We report the replacement of chalcopyrite by bornite under hydrothermal conditions in solutions containing Cu(I) and hydrosulfide over the temperature range 200–320 °C at autogenous pressures. Chalcopyrite was replaced by bornite under all studied conditions. The reaction proceeds via an interface coupled dissolution-reprecipitation (ICDR) mechanism and via additional overgrowth of bornite from the bulk solution. Initially, the reaction is fast and results in a bornite rim of homogeneous thickness. Reaction rates then slow down, probably reflecting healing of the porosity, and the reaction proceeds predominantly along twin boundaries of the chalcopyrite.
The composition of the bornite product is generally Cu-rich, corresponding to the bornite-digenite (Cu5FeS4-Cu9S5; Bn-Dg) solid solution (bdss). The Cu and Fe contents were controlled principally by temperature, with solution pH having only a small effect. The percentage of Cu in bdss decreased and the percentage of Fe increased with increasing reaction temperature: at 200 °C a composition of Bn47Dg53 was obtained; at 300 °C the composition was Bn90Dg10 and at 320 °C it was near-stoichiometric bornite. The influence of temperature rather than solution chemistry on the composition of bdss, as well as the homogeneity of the bornite product grown both via replacement of chalcopyrite and from the bulk solution as overgrowth, are interpreted to reflect buffering of the bornite activity in bdss via solids (e.g., reaction chalcopyrite + 2 chalcocite = bornite).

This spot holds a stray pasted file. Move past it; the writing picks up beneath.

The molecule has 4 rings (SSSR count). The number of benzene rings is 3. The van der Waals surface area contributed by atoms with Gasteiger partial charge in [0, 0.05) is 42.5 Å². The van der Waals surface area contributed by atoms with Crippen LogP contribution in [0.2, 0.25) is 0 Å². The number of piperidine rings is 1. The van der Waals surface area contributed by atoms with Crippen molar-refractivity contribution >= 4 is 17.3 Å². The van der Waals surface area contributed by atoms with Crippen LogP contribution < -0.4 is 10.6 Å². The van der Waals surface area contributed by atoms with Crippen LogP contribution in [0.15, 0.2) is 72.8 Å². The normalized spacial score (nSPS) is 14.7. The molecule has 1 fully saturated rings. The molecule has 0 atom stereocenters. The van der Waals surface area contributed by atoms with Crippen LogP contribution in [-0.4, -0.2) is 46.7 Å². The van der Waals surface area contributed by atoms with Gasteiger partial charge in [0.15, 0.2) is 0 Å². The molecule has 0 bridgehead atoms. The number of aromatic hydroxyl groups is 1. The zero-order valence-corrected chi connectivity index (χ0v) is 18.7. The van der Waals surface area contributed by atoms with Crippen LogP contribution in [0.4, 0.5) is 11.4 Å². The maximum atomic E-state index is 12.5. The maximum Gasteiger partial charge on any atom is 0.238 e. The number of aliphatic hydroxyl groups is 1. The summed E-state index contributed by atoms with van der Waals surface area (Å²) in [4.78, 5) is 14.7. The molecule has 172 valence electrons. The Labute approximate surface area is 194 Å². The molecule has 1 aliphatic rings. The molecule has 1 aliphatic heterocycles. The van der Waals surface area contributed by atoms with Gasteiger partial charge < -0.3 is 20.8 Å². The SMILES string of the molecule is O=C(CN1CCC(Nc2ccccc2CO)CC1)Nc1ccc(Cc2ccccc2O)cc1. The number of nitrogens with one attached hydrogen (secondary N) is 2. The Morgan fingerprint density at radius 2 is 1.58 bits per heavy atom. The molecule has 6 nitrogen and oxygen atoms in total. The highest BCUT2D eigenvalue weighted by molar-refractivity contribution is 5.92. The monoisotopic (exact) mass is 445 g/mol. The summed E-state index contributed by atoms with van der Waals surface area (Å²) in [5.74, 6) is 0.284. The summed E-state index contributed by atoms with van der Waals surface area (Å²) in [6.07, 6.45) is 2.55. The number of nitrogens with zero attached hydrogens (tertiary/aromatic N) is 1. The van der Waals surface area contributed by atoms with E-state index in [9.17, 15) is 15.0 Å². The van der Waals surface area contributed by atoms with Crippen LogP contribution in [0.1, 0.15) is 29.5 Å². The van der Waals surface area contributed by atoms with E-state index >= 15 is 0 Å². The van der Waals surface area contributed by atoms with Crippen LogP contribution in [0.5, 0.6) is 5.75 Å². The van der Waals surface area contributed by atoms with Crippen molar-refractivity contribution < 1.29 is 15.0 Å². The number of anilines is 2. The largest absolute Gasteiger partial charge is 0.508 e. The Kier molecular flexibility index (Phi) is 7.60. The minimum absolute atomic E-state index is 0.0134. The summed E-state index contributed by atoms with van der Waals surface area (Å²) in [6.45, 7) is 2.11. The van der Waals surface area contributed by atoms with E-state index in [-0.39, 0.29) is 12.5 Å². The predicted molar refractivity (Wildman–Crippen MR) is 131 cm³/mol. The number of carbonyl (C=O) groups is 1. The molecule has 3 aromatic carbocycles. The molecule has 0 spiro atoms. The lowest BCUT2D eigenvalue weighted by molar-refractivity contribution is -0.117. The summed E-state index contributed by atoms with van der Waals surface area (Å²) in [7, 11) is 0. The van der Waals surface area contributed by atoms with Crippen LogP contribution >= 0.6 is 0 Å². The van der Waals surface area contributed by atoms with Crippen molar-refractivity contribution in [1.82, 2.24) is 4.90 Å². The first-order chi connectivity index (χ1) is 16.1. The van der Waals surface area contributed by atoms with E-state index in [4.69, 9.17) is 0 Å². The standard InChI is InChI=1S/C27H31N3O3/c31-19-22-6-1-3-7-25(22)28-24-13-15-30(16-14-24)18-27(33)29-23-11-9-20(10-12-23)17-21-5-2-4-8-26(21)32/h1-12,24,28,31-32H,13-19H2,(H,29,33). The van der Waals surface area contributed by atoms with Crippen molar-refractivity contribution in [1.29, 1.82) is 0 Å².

Only the end-member compositions of the bdss are found in nature, indicating that the products obtained are metastable, and illustrating the importance of reaction mechanism for controlling the chemistry of the mineral product. The unique features of the chalcopyrite to bornite reaction investigated here are related to interaction between a solution controlled ICDR reaction with solid-state diffusion processes driving porosity healing.